A delicious healthy plant based recipe from my kitchen!


On March 27th, 2018, our class had the opportunity to have Justin McGonigal, a promising nutritionist and  researcher  at MUSC, as our guest speaker who gave his presentation on sustainable nutrition. He advocated for plant-based diet heavily. He also stressed about the association between animal product consuming and cardiovascular diseases. He also explained why the atherosclerosis ( hardening of the arteries) has already begun and what to do to prevent coronary artery disease, atherosclerosis and other heart related diseases. He also mentioned the effect of phytochemical, which only can be found in plants are so important to fight cancerous cell. After taking this class, I am now aware of my ecological footprint and I try to consume more vegetables than meat (especially beef) to not only for the sake of my body but also to lower my carbon footprint. I am inspired by Justin McGonial’s lecture so much that I’m almost every day cooking a plant based food that are rich in protein. Today, in this blog I am going to share one of my favorite recipes  from my kitchen.


We know that the protein is a macronutrient, which must be consumed to maintain cell function, growth and to build muscle. Amino acids are the monomers which make up the protein.  We need 20 different kind of amino acids, of which nine cannot be synthesized by the human body and needs to have them from the diet, and those nine amino acids are called essential amino acids. We get protein from meat, but the fact is we can also nourish our body and meet the need of protein simply from legumes, bean, lentils which are the excellent source of amino acids. But we have to keep in mind that the plant based protein are not complete protein so that various typed of lentils and legumes must be added in diet to meet the need. The following is the recipe I want to share:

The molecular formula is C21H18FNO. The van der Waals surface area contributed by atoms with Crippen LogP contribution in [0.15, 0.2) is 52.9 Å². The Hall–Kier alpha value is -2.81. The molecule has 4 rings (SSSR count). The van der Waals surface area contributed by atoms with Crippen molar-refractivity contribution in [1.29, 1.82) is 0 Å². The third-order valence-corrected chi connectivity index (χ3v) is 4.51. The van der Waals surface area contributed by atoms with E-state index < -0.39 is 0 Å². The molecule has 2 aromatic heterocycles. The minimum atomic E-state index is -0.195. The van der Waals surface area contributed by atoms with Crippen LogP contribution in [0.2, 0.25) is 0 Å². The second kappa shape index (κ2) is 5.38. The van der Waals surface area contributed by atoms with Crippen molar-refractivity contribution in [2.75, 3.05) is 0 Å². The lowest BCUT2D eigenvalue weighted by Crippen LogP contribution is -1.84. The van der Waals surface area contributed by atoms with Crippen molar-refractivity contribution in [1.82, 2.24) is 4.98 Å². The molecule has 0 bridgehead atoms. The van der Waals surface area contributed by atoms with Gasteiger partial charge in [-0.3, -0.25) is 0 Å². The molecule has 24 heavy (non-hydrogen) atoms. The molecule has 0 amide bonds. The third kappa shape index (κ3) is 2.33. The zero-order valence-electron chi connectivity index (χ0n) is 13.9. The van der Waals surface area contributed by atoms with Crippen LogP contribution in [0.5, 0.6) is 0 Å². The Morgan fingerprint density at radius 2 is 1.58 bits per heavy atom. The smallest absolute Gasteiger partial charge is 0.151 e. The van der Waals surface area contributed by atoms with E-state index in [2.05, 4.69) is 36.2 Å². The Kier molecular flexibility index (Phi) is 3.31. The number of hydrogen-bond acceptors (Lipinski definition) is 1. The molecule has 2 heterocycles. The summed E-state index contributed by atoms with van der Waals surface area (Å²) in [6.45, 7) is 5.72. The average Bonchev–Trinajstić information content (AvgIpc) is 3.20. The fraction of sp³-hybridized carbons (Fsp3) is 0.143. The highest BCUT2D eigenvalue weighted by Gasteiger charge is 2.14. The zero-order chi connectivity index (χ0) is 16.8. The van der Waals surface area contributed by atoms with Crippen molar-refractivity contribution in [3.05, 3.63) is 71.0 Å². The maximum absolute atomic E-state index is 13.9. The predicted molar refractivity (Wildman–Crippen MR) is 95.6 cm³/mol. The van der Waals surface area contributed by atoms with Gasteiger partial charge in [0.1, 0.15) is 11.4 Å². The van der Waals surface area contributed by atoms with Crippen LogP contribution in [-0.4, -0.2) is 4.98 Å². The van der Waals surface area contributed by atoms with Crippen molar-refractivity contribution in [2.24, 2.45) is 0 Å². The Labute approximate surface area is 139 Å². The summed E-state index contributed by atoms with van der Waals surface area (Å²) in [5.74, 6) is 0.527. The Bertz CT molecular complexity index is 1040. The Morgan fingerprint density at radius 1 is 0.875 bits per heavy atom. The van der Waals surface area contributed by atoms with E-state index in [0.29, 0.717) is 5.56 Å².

¼ cup yellow lentils

¼ cup chana daal

¼ moong daal

¾  tsp turmeric powder

¼ chili powder (optional)

½ cup chopped cilantro

½ cup various kinds of bean( kidney, lima bean)

1/3 cup oil/ ghee

1 chopped onion

1 tsp cumin seed

Chopped garlic 2 clove chopped

Ginger chopped 1 tsp

1 bay leaf

1 or two whole green chili

Lime juice 1 Tbsp




1 Boil all the daals, lentils and bean in water. Put turmeric powder, chopped garlic and bay leaf, and cumin seeds and give it soupy look. Add salt according to your taste.

  1. Heat the oil/ghee in a separate pan. Sauté or fry the chopped onion until it become brown. Careful to not burn the onion but make it brown to give the soup its rich flavor. And pour the boiled lentil-bean mix. Now reduce the heat and cook it on stove for 7-10 more minutes. You can add chili and chopped ginger now.
  2. Garnish your protein rich soup with cilantro, if you want you can add few drops of freshly squeezed lime.
  3. You can also add chopped potatoes, okra, tomatoes to make it more nutritious. In that case you will have to increase the amount of other ingredients (onions, garlic, ginger, turmeric) if you want.

All the ingredients are available in Bombay Bazaar, an Indian store, on Rivers Avenue. Turmeric is also can be found in Sam’s club and Whole Food market. Following is the picture of my cooking, “Delicious Daal”.

Save “Sundarbans”, a World Heritage site, the world’s largest mangrove forest from “Rampal Coal Plant”

Do you know the name of the world’s largest mangrove forest? It’s name is the Sundarbans. In Bengali “Sundar” means beautiful and “Ban” means jungle. ” Yes, this jungle is as beautiful as one can dream about in stories such as The Jungle Book.  It is in Bangladesh, a small country in South Asia, and the forest is situated in the southwest part of the country. It is the home of the Royal Bengal Tiger, incredibly ferocious, marked with black stripes all over its yellow body. The region also has pythons, deer (chitra with white spots), elephants, alligators, monkeys and birds of many species. The forest is also the home for many trees which are endemic to the area. Unfortunately, the trees are being cut down for the need of expanding the human habitat to support the country’s massive population. Smugglers  are also cutting the trees as it has high demand to be used as the raw materials in many factories, cooking, producing matches and paper illegally.